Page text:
Fine Art: Learn, Look, and Buy
The list of topics in fine art is as long as the line to see the Mona Lisa. And while at the Louvre you have no choice but to wait, on the Web, you can explore at your own pace, whether you're a beginner or an expert. If you want to learn about art and its history, explore online museums, research galleries, read art magazines, or buy and sell artwork, the Internet has all the resources you need.
From just a glance, you know whether you think a painting is pretty, but you’re probably aware that there’s more to a work’s significance. Learning the history, context, and symbolism behind a piece or an entire oeuvre can enhance your experience and provide direction and perspective for your future pursuits, whether in art appreciation or education. Online you can learn where Picasso went to art school or find the resources to help you devise an art curriculum for fifth graders.
- If you’re using any of the material you find on a site for a research project, make sure you understand how to properly cite a source. The findingDulcinea Plagiarism Web Guide can help alleviate any confusion.
- Most museum Web sites have an education section with learning tools and information about artwork and artists. For example, New York's Metropolitan Museum of Art features a "Timeline of Art History" that includes maps, pictures, thematic essays, and links to related museum exhibits.
For educational sites …
The Smithsonian Institute
’s Art and Design page allows you to survey works from all the museums that comprise the Institute’s Washington, DC complex. In addition to learning about artists and exhibitions, you can utilize education resources such as “Ask Joan of Art” or get the insider’s perspective in “Eye Level,” the Smithsonian Institute blog.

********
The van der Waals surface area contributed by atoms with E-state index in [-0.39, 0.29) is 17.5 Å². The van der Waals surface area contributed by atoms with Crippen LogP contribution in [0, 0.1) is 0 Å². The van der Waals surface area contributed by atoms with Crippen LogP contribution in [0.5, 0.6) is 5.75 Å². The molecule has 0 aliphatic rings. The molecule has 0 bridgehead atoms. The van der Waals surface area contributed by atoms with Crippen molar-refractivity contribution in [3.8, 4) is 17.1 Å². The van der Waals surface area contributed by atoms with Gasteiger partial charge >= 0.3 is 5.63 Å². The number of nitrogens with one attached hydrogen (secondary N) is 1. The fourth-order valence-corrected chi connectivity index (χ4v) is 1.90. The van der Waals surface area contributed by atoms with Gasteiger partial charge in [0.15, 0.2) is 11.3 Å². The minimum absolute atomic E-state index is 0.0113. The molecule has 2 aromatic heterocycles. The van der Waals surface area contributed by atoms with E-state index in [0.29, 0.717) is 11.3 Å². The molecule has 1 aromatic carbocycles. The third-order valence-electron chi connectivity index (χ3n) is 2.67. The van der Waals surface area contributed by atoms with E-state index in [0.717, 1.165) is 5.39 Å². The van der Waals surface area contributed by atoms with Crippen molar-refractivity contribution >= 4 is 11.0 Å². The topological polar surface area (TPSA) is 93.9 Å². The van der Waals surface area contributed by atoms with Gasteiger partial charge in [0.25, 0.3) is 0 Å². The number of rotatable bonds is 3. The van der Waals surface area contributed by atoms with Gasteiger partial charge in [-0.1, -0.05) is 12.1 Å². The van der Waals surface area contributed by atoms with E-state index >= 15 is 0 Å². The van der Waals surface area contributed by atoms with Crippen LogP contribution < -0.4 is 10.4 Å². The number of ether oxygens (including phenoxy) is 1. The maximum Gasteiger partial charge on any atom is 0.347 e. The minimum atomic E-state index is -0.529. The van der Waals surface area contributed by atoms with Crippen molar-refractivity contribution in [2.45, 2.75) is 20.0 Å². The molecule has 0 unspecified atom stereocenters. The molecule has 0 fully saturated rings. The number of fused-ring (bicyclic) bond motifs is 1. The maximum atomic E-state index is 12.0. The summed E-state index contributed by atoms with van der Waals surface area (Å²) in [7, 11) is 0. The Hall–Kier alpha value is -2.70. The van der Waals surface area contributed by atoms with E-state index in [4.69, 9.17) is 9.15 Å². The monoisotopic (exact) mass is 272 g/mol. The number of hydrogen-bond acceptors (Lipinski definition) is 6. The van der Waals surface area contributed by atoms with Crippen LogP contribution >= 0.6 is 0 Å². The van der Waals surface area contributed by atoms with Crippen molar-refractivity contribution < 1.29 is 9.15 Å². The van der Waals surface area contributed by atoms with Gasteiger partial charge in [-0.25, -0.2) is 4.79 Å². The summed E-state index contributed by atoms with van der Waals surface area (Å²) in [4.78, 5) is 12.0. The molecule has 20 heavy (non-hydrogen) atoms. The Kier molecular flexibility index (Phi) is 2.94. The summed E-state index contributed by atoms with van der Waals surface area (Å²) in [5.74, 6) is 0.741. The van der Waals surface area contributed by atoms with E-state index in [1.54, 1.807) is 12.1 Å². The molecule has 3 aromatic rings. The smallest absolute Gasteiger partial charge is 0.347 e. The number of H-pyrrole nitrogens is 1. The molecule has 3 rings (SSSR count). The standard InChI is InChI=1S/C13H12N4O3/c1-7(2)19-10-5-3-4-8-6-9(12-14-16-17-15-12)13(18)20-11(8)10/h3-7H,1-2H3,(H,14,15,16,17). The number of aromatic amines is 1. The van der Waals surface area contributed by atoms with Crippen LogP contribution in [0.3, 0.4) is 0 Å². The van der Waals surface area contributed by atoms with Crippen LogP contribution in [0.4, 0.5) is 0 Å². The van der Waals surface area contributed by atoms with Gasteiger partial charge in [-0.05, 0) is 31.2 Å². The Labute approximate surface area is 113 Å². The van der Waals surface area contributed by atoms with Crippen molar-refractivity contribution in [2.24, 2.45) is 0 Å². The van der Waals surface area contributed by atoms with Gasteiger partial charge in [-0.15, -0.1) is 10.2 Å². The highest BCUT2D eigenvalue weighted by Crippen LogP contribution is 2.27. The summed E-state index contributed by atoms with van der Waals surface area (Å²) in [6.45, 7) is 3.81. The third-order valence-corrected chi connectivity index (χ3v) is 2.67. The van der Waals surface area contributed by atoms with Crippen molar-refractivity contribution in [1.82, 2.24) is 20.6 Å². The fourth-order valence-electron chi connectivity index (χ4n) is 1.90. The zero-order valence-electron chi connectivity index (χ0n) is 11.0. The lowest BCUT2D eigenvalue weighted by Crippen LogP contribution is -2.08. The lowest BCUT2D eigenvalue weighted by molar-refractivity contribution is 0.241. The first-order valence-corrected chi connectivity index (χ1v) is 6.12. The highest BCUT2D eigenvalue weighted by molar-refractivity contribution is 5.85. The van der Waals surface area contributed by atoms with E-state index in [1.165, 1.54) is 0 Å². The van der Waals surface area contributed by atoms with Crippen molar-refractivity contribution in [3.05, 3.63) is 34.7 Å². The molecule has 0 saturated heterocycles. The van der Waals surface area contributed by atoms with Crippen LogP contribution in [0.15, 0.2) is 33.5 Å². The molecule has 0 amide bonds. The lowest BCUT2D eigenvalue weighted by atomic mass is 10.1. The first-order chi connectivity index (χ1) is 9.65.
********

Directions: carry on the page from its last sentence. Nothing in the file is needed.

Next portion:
The BBC Arts Page
provides articles, online galleries, information, and activity features that are valuable whether you're a novice or an art maven. It provides a solid sampling of what's going on in the art world, activities for kids and teenagers, articles, reviews, and videos if you're interested in deepening your knowledge.
The Art Institute of Chicago
's Art Access feature allows you learn about pieces in the museums in terms of content, style, and historical content. It also offers lesson plans and learning material for school children.
For art databases …
is a database of art available on the Internet. You can conduct searches for works of art, artists, and museums. Beyond just images, the site also provides educational information. Links to free Encyclopedia Britannica articles are available for many artists, and on the left sidebar you can access a glossary and a feature called “Today in Art History.”
Grove Art Online
is an award-winning art history resource database. The site contains over 45,000 scholarly articles, 3,000 images, and links to relevant sources. Unfortunately, individual subscriptions are $29.95 a month. However, your university, library, or employer may have a subscription, and if not, it’s eligible for a free trial.
is a resource for information about more than 50,000 American artists. Beyond just providing information about artists, it has resources for learning about the art market and artistic movements.
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